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Intra- and Interspecific Aggression By the Central American Midas Cichlid Fish, Cichlasoma Citrinellum

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Intra- and interspecific aggression by the Central American cichlid fish, Cichlasoma citrinellum, was studied to examine the similarity in aggression toward different species and the degree to which interspecific responses depended on intraspecific cucs. One hour encounters were staged between C. citrinellum focal individuals, and subordinate opponents of the same species, C. zaliosum, Pseudotropheus zebra and Haplochromis polystigma. C. zaliosum is a strikingly similar and sympatric species while P. zebra and H. polystigma are morphologically dissimilar allopatric species. Attention was focussed on the effects of species similarity and feeding cues on interspecific aggression. Analyses were based on the relationship between stimuli from opponents and responses by the focal individual. A "conditional chance" technique was developed for this purpose and its reliability was tested against a computerized agonistic exchange with known parameters. The conditional chance method proved to be more accurate than traditional chi-square or information theoretical measures. At least a portion of the causation of interspecific aggressive response depends on the same cues as intraspecific behavior. The intensity of the aggressive response decreased with increasingly dissimilar opponents, but the qualitative response characteristics remained largely the same. Notable exceptions were a failure to honor an apparent appeasement signal, Lateral Roll, when given by another species and a lack of aggressive response when a strongly dissimilar species withdrew or fled. Differences were found in the aggressiveness of response by different focal individuals. However, focal individuals disagreed most strongly in their response to the similar species, C. zaliosum. Two responsed very aggressively and, while support for the hypothesis is weak, they may have perceived their opponents as odd conspecific fish. The others showed less aggression and their response resembled that shown to dissimilar species. Observing the opponent feed acted as an experiential cue and served to increase the aggressiveness of response to all subsequent stimuli from that opponent. While the duration of this increase and the effects of different feeding types are not known, response to ecological cues such as feeding could help to focus "mistaken-identity" aggression on competitors. This could be a first evolutionary step toward minimizing the maladaptive effects of interspecific aggression without forsaking the defense of resources against competitive species.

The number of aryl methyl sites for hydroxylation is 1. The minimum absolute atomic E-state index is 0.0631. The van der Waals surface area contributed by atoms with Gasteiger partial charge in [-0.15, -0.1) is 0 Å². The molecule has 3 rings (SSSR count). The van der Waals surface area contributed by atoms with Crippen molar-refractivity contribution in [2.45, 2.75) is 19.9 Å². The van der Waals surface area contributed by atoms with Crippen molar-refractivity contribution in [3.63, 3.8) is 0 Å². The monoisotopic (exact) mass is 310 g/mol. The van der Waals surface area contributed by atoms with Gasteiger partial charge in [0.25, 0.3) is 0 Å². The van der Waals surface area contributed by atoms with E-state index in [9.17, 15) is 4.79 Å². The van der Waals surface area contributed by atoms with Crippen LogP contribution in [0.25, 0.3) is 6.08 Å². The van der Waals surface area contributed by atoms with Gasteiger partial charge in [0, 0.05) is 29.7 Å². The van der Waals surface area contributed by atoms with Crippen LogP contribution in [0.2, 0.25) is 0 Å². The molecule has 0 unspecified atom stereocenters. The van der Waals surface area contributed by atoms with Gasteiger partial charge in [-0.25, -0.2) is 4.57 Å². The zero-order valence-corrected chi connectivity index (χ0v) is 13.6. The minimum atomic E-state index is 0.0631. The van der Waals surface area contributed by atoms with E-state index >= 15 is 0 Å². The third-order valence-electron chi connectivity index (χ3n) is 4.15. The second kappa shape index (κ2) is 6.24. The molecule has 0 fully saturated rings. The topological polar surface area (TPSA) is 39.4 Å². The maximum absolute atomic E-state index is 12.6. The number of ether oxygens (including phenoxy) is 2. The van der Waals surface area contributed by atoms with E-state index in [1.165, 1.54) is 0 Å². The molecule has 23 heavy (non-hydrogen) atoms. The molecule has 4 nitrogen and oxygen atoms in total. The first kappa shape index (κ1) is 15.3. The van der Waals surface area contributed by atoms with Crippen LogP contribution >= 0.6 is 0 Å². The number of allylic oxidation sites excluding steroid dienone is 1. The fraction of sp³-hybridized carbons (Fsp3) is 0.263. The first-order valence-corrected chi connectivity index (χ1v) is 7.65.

Affiliations: 1: Department of Zoology and Hawaii Institute of Marine Biology University of Hawaii, Kaneohe, Hawaii, U.S.A.


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